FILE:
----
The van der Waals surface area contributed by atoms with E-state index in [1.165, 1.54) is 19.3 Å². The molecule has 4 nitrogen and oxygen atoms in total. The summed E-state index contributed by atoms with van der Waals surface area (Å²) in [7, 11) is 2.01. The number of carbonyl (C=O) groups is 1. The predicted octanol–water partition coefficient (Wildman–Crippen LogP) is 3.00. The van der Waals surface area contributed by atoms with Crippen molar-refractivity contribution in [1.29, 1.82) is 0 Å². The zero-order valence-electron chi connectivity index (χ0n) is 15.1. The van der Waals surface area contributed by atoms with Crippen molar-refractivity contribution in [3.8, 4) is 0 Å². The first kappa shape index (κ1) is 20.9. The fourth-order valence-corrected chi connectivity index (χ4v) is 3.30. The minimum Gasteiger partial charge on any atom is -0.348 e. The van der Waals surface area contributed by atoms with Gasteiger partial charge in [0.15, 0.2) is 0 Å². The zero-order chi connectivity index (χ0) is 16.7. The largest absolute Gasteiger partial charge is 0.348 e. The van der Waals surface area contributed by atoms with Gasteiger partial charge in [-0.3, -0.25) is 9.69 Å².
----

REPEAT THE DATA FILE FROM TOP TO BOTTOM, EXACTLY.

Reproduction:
The van der Waals surface area contributed by atoms with E-state index in [1.165, 1.54) is 19.3 Å². The molecule has 4 nitrogen and oxygen atoms in total. The summed E-state index contributed by atoms with van der Waals surface area (Å²) in [7, 11) is 2.01. The number of carbonyl (C=O) groups is 1. The predicted octanol–water partition coefficient (Wildman–Crippen LogP) is 3.00. The van der Waals surface area contributed by atoms with Crippen molar-refractivity contribution in [1.29, 1.82) is 0 Å². The zero-order valence-electron chi connectivity index (χ0n) is 15.1. The van der Waals surface area contributed by atoms with Crippen molar-refractivity contribution in [3.8, 4) is 0 Å². The first kappa shape index (κ1) is 20.9. The fourth-order valence-corrected chi connectivity index (χ4v) is 3.30. The minimum Gasteiger partial charge on any atom is -0.348 e. The van der Waals surface area contributed by atoms with Gasteiger partial charge in [0.15, 0.2) is 0 Å². The zero-order chi connectivity index (χ0) is 16.7. The largest absolute Gasteiger partial charge is 0.348 e. The van der Waals surface area contributed by atoms with Gasteiger partial charge in [-0.3, -0.25) is 9.69 Å².